U-Roy, who has died aged 78, revolutionised the “toasting” form of extemporaneous rhyming during the late 1960s by utilising fluid raps that flowed continuously over instrumental B-sides. Predecessors such as Count Machuki and Sir Lord Comic were incidental fixtures on sound systems, but U-Roy’s artistry shifted the toaster’s status to that of a major star whose vocal contribution was as important as any singer’s, transforming the Jamaican music industry and ultimately paving the way for American hip-hop.
Born Ewart Beckford in 1942, he was raised with his extended family in a staunch Seventh-day Adventist household in the Jones Town area of Kingston, the Jamaican capital. Following his mother’s emigration to Britain, his grandmother, a market trader, acted as his primary caregiver; a younger brother had difficulty pronouncing Ewart, leading to the nickname U-Roy, which ultimately became his stage name.
Attending the nearby Denham Town High School with many aspiring singers, he was inspired by the rhythm and blues featured on the many sound systems in the surrounding districts and took note of Count Machuki’s early toasting artistry. His friend Dickie Wong ran a liquor wholesalers with an attached bar just around the corner, and when Wong launched a sound system called Doctor Dickie’s circa 1961 (later known as Dickie’s Dynamic), U-Roy became its resident toaster, holding court there until 1965, when he shifted to Sir George the Atomic, run by a local printer, George Clarke. Then, in 1967, he became the star toaster on King Tubby’s Hometown Hi-Fi, based a few miles further west in Waterhouse.
Early recordings for Keith Hudson and Lee “Scratch” Perry failed to make an impact, but when Duke Reid placed U-Roy’s rhymes over vintage rocksteady rhythms in 1970, the vocalist achieved an unprecedented hat-trick of scoring the top three records on the Jamaican charts with “Wake The Town”, “Rule The Nation” and “Wear You To The Ball”, leading to his groundbreaking debut LP, Version Galore, which made a dramatic impact in Britain as well as Jamaica.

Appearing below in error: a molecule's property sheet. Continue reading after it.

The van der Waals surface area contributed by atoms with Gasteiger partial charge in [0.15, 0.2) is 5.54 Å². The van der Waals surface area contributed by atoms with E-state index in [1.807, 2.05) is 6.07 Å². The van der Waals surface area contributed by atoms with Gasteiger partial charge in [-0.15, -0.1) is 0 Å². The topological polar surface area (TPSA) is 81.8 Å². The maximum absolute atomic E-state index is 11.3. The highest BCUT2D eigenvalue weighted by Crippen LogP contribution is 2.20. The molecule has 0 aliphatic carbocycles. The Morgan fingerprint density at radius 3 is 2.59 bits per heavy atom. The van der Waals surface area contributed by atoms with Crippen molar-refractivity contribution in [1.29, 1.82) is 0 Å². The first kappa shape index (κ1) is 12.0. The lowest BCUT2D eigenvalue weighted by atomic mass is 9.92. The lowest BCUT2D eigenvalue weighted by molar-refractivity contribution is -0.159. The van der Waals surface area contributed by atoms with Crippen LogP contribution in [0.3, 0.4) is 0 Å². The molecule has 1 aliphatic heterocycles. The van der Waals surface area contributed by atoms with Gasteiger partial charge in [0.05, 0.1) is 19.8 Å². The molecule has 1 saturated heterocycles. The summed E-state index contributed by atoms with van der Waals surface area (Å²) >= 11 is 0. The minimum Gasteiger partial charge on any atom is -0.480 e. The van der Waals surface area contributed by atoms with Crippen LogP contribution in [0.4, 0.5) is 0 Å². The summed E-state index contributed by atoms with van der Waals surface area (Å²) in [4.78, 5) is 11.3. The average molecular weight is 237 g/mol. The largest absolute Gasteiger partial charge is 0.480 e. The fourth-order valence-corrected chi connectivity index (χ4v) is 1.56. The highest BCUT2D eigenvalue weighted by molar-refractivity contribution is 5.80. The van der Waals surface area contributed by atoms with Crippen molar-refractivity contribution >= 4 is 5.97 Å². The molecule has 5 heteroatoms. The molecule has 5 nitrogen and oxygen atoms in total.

Recording for various producers in the mid-1970s, U-Roy also issued sparse self-produced work on his own labels, Del-Ma and Mego Ann, until recordings for Prince Tony Robinson brought a contract with Virgin Records, yielding the popular albums Dread In A Babylon, Natty Rebel, Rasta Ambassador and Jah Son Of Africa. His performance at London’s Lyceum in 1976 with Sly and Robbie was one of the first to feature live dub mixing.
Subsequent albums for Tappa Zukie and Prince Jazzbo kept him current during the dancehall phase of the 1980s, and after some fallow years in Los Angeles, the London-based producer Mad Professor revitalised U-Roy’s career in the early 1990s with the albums True Born African and Smile A While, leading to festival shows in Europe and America. The 2018 release Talking Roots maintained the quality, despite the health problems he was already experiencing, including diabetes, hypertension and kidney problems. His final recordings will soon be issued under the title Gold: The Man Who Invented Rap, the project overseen in Jamaica by Zak Starkey, with guest appearances from Shaggy, Ziggy Marley and former Clash guitarist Mick Jones.
For his services to the Jamaican music industry, U-Roy was awarded the Order of Distinction in 2007. He is survived by his partner of more than 40 years, Marcia Smikle, and several children.
U-Roy, toaster and record producer, born 21 September 1942, died 17 February 2021
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